Should You Buy a Model Home?

When a new subdivision is being constructed, builders typically show a model home to prospective buyers. A model house is often filled with amenities and offered at relatively low prices, but there are downsides to consider before buying one.

Benefits of a Model Home
Most buyers of homes in a new subdivision need to wait for their houses to be built, but a model home is in move-in condition. Model houses may have granite countertops and top-of-the-line appliances to attract buyers. In some cases, the furniture is included in the deal.

Buyers of new homes sometimes find that the natural process of settling causes noises and cracks that require repairs. Those problems will have been addressed before a model house is sold.

Drawbacks of a Model Home
Sometimes builders rush and cut corners to finish the construction of model homes so they can start showing them to prospective buyers quickly. Always have a model home inspected, and find out if any complaints or lawsuits have been filed against the builder.

Even though no one has lived in the model home, it may have experienced wear and tear. Construction workers may have used it as an office, and dozens of potential buyers may have walked through and touched every inch of the interior.

Newly built houses typically come with a 10-year warranty. Model homes may have been shown to prospective buyers for months or years before being sold. That means you may not get the full builder’s warranty, and warranties on appliances may have expired. The builder might be willing to provide extended warranties.

Homeowners insurance rates are often discounted for new construction. If you buy a model house that was built over two years ago, you might not get a discount, even if no one has lived there.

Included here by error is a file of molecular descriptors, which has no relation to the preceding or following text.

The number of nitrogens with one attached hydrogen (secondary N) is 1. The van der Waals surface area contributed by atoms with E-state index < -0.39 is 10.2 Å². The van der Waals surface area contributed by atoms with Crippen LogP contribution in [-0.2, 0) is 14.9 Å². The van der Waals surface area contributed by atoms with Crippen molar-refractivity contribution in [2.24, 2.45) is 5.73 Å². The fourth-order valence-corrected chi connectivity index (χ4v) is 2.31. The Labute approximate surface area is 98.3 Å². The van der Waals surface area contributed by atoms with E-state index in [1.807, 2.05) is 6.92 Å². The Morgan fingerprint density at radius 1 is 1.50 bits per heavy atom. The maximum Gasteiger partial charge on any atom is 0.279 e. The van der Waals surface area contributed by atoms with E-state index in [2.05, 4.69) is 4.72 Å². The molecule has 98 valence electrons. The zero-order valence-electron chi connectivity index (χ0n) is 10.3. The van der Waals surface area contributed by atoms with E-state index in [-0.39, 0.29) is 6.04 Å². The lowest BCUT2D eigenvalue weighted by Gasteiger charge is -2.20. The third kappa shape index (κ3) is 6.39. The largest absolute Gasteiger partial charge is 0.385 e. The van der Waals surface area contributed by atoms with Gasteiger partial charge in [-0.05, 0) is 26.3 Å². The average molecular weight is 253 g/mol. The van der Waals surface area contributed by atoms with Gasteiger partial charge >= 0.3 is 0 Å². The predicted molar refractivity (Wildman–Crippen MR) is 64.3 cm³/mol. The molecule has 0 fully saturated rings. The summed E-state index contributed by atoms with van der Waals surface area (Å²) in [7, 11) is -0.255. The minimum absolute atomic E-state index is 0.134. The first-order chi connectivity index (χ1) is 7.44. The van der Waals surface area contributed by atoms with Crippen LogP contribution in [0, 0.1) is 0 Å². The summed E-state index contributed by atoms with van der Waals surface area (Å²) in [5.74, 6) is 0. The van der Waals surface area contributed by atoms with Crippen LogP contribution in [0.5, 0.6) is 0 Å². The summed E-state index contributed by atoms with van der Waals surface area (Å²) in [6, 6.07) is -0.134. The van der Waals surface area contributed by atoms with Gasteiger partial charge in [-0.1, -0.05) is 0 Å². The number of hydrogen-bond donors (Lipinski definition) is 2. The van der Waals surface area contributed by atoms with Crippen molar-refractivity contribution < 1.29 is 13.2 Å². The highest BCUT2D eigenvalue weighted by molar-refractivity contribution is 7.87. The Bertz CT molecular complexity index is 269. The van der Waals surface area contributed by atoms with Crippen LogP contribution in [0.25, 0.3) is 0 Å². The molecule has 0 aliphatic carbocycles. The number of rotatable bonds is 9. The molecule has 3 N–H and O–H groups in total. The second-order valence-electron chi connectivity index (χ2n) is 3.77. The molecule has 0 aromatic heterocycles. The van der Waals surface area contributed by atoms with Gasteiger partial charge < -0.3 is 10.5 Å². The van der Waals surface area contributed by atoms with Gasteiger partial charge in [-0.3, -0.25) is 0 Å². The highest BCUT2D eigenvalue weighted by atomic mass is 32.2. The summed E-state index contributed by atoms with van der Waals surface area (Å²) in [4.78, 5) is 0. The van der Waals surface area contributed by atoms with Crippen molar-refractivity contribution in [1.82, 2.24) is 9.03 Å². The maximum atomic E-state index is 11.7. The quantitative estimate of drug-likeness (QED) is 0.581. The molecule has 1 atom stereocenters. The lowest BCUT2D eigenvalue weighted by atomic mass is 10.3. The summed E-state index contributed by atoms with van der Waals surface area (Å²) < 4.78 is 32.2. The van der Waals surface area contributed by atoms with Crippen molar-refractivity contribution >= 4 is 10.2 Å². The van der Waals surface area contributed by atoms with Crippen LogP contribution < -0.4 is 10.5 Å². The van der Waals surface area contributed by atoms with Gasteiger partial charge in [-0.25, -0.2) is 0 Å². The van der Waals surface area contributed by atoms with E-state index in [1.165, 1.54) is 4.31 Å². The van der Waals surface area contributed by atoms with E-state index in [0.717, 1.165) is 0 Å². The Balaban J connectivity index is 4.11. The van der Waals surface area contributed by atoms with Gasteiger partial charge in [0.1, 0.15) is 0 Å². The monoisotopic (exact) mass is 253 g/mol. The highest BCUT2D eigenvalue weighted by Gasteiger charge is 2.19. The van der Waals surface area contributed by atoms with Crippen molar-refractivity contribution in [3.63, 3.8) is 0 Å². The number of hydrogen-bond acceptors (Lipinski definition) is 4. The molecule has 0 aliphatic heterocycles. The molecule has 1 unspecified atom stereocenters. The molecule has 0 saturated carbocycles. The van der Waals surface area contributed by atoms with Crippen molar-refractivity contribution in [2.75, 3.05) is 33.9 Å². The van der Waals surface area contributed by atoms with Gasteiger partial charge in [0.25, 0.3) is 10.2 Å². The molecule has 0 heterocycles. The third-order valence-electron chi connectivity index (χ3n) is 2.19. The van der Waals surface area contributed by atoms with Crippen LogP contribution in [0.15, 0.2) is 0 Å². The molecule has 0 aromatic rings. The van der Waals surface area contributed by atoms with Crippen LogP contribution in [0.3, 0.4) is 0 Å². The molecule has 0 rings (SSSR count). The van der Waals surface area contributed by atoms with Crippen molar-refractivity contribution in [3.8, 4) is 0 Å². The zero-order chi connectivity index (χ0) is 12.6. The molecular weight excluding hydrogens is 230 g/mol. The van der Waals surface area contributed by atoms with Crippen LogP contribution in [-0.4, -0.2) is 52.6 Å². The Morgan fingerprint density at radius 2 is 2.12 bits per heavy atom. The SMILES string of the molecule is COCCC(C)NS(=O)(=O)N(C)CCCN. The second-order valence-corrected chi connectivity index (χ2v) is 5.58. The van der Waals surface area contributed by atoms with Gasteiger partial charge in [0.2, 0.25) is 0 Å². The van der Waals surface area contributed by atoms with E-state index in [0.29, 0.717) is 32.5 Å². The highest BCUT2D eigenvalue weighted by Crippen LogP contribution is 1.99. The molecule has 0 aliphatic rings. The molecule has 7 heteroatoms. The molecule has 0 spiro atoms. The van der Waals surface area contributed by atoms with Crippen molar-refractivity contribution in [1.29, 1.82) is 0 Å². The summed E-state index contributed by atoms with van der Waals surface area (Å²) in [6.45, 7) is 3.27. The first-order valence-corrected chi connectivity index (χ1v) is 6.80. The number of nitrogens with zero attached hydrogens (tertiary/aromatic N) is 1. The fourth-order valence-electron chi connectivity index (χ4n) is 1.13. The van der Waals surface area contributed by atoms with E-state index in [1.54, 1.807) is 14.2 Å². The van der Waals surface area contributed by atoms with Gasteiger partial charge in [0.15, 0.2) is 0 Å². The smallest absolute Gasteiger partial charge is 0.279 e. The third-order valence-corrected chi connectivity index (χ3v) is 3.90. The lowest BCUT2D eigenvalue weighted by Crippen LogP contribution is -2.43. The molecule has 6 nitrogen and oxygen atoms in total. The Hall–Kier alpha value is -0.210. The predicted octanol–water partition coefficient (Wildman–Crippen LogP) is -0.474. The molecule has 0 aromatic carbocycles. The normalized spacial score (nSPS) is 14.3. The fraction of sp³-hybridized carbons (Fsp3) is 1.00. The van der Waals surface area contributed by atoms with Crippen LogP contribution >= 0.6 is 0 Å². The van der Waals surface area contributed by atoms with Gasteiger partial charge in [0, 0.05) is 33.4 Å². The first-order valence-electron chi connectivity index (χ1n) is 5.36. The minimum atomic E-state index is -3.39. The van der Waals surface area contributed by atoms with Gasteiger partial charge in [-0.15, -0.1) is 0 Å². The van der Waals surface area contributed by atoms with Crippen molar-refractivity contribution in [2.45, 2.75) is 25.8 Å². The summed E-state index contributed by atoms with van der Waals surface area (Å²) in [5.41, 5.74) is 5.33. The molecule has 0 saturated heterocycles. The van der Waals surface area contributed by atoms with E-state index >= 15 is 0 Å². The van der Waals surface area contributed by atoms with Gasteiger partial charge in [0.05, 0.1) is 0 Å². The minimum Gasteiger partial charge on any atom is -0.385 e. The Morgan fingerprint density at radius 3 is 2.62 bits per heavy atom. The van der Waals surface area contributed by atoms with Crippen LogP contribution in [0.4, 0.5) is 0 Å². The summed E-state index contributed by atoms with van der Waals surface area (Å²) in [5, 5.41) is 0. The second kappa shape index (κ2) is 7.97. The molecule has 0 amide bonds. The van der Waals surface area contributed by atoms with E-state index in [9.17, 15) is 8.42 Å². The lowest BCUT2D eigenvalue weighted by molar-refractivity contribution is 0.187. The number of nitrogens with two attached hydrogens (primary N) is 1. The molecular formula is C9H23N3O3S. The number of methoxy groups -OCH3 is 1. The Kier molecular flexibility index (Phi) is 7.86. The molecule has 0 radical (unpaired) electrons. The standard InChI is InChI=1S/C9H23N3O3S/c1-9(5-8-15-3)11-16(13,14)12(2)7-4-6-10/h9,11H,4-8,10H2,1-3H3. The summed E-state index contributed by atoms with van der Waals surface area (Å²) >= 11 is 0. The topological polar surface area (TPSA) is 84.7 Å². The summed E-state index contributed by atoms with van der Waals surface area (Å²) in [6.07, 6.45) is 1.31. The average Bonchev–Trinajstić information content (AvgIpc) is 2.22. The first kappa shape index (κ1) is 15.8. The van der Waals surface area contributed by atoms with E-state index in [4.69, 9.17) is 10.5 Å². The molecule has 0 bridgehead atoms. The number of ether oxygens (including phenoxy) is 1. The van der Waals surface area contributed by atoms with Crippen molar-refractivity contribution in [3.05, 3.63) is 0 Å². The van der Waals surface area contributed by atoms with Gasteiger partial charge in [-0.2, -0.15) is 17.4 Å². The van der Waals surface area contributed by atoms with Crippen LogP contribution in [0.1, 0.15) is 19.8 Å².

Furthermore, model homes are often located near the front of a subdivision. They may be close to busy intersections, pools, tennis courts or other high-traffic areas.

Shopping for a Model Home
The construction company might have built several model homes with a variety of layouts and features. Look at them all and choose the one that’s best for you.

Sales agents represent the builder. When you view a model home, bring your own real estate agent to make sure you fully understand the pros and cons and aren’t rushed into making a decision.

The purchase contract for a model home is designed to protect the interests of the builder and may be long and complicated. Have it reviewed by a real estate attorney before you sign.

A builder may have a preferred lender and may even recommend a lender that’s owned by the construction company. Shop around to see if you can get better terms from another lender.

Think Carefully Before Buying a Model House
A model home may be in excellent condition, filled with amenities and offered at a bargain price. Before you decide to buy one, research the builder, have the home inspected and ask your real estate agent for advice.

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